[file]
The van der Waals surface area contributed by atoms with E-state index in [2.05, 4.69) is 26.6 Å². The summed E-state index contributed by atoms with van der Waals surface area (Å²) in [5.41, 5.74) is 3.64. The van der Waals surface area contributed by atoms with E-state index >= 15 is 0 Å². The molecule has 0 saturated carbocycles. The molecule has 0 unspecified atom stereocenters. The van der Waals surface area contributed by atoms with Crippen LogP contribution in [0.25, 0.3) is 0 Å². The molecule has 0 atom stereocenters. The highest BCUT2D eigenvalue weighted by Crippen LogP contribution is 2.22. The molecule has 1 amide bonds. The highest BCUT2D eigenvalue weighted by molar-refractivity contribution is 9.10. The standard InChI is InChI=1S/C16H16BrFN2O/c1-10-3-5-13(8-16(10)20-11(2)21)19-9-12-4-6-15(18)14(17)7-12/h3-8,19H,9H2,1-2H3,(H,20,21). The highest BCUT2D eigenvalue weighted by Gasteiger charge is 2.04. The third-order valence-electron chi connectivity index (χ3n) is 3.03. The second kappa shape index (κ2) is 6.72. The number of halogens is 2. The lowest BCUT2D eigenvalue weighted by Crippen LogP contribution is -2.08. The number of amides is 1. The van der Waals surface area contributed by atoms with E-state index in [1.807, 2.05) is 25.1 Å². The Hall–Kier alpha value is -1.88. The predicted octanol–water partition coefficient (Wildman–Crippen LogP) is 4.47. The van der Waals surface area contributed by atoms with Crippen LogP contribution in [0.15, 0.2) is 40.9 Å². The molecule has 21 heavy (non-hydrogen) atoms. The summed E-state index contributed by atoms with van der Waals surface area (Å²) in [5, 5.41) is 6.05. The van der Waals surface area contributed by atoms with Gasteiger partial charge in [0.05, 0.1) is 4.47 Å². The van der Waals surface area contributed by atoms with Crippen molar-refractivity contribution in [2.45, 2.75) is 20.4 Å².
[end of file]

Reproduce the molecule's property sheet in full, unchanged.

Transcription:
The van der Waals surface area contributed by atoms with E-state index in [2.05, 4.69) is 26.6 Å². The summed E-state index contributed by atoms with van der Waals surface area (Å²) in [5.41, 5.74) is 3.64. The van der Waals surface area contributed by atoms with E-state index >= 15 is 0 Å². The molecule has 0 saturated carbocycles. The molecule has 0 unspecified atom stereocenters. The van der Waals surface area contributed by atoms with Crippen LogP contribution in [0.25, 0.3) is 0 Å². The molecule has 0 atom stereocenters. The highest BCUT2D eigenvalue weighted by Crippen LogP contribution is 2.22. The molecule has 1 amide bonds. The highest BCUT2D eigenvalue weighted by molar-refractivity contribution is 9.10. The standard InChI is InChI=1S/C16H16BrFN2O/c1-10-3-5-13(8-16(10)20-11(2)21)19-9-12-4-6-15(18)14(17)7-12/h3-8,19H,9H2,1-2H3,(H,20,21). The highest BCUT2D eigenvalue weighted by Gasteiger charge is 2.04. The third-order valence-electron chi connectivity index (χ3n) is 3.03. The second kappa shape index (κ2) is 6.72. The number of halogens is 2. The lowest BCUT2D eigenvalue weighted by Crippen LogP contribution is -2.08. The number of amides is 1. The van der Waals surface area contributed by atoms with E-state index in [1.807, 2.05) is 25.1 Å². The Hall–Kier alpha value is -1.88. The predicted octanol–water partition coefficient (Wildman–Crippen LogP) is 4.47. The van der Waals surface area contributed by atoms with Crippen LogP contribution in [0.15, 0.2) is 40.9 Å². The molecule has 21 heavy (non-hydrogen) atoms. The summed E-state index contributed by atoms with van der Waals surface area (Å²) in [5, 5.41) is 6.05. The van der Waals surface area contributed by atoms with Gasteiger partial charge in [0.05, 0.1) is 4.47 Å². The van der Waals surface area contributed by atoms with Crippen molar-refractivity contribution in [2.45, 2.75) is 20.4 Å².